Sunroof Bug: 1968 VW Beetle

This 1968 Volkswagen Beetle was found at an estate sale in “barn find” condition, and it’s rare among air-cooled models equipped with a factory steel sunroof. Like all projects, it’s a long ways off from running, but the honesty of the presentation indicates you’re not starting with a train wreck but just a typical needy project car. The seller notes it has its original engine and that he hit the body with steel wool and it cleaned up decently enough. Find it here on craigslist for $2,950 in Fresno, California.

The factory sunroof is an interesting thing. It’s a big deal among collectors of certain vehicles, owing to its relative rarity among cars of a certain age. While we may consider the sunroof to practically be a standard feature along with subwoofers and heated seats, there was a day and age where ponying up to a sunroof was a big deal. When you consider that context with an economy car like the Beetle, you can appreciate why finding a car with a sunroof installed by the factory is a big deal.

The seller notes that the original dash pad was cracked beyond repair, so it now resembles a ’67 dash. In addition to the engine, the transmission is believed to be original to the car as well. While the engine turns freely, he’s not been able to get it to start and he suspects there’s a wiring issue somewhere that’s preventing it from charging properly (he says “juice” which I interpret to mean power). The bucket seats are in decent shape but the door panels are rough, and the carpets are described as so-so. The floor behind the driver’s seat needs to be replaced; the passenger rear floor has already been fixed.

The backseat doesn’t look bad, either. The seller notes it also needs a new headliner and rubber molding around the windows, but that’s pretty typical for any project car this age. The Beetle appears to still wear old-school California black plates, so it seems likely it’s been a West Coast resident for some time. Old Beetles are easy to love and cheap to bring back to running condition, especially when you’re not fighting copious amounts of rust. I’d leave the paint as is, forgo the bumpers, and just drop the suspension on some period-correct wheels. How would you restore it?

Comments

  1. alphasud Member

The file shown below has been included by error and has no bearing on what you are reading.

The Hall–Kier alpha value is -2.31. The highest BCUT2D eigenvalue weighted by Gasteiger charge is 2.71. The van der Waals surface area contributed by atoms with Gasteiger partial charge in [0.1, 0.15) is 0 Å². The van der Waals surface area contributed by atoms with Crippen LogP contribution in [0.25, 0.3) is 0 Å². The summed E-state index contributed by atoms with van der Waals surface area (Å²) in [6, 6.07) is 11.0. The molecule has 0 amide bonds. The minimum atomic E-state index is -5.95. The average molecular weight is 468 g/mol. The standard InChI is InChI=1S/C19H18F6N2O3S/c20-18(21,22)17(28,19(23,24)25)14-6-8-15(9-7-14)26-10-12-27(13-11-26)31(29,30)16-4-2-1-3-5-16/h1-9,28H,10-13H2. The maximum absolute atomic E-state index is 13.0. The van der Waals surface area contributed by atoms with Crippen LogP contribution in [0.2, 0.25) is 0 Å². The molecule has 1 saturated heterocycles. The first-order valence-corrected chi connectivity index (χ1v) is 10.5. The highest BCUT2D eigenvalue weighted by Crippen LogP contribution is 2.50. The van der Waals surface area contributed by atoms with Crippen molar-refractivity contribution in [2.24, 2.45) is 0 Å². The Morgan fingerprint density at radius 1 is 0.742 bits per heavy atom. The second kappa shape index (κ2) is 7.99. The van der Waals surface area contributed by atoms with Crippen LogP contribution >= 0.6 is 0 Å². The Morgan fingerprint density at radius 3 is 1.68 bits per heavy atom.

Parts availability remains strong for these which makes it a good first time project for a person who wants to learn how to work and recondition a old car. Like Jeff said rust is the hardest thing to deal with and fortunately floor stampings make the job much easier given a clear weekend and a mig welder. The first thing I look at is the frame heads on these. If there is rust in that area I move on unless I have another pan to swap. Then I look at the heater channels. There are still enough in circulation to still be picky on your first project. The sunroof is nice and not real common but usually they are broken and add to the expense to make it right. Plus it is another reason the pans rusted in the first place.

    Like 1
  2. Big C

    Ah, the sunroof. Order that floorboard, ASAP.

  3. MTBorst

    Beetles always been an easy fix. If this is a true California car why the rust through ? Besides battery acid where the battery sits there shouldn’t be any. What happened to the days of “Bug In ” car shows ? If it wasn’t so far away from me I’d be swooping it up, nice little project car. I’d probably be making some kind of street machine out of it. Concierge a small block v8 kit in the back seat

    • dan joyce

      The bug-in is Oct 30 2022 Irwindale speedway. 7-3pm

      Like 1
  4. Dwcisme

    Picture shows the sunroof slightly askew. If that’s the best position it can get into, it explains the floor rust. However, the sill on the drivers door looks like the metal termites have gotten to it. Rust may be a bigger problem. Just because it’s a California car doesn’t mean it’s necessarily been in the warmer climes. There be mountains and such too. Obviously a re-paint (That’s what I inspire in you? Burgundy?) and I’d much rather have the orange. It looks like the rear windows are pop outs. Never saw a factory pop out. Aftermarket conversion? I believe there’s a lot more work here than is obvious at first glance. But, the rarity might be worth it for the right price.

  5. steve

    Pop out windows were an option. The rust is a concern and headliner? I’ve done those and it is like trying to wall paper the inside of a basketball…Add a sunroof opening???? Arrrgh…

    Like 1
  6. djkenny

    That’s a lot of money consider It’s condition. Theres a 69 sunroof one in waaaay nicer shape near me for $500 Less.

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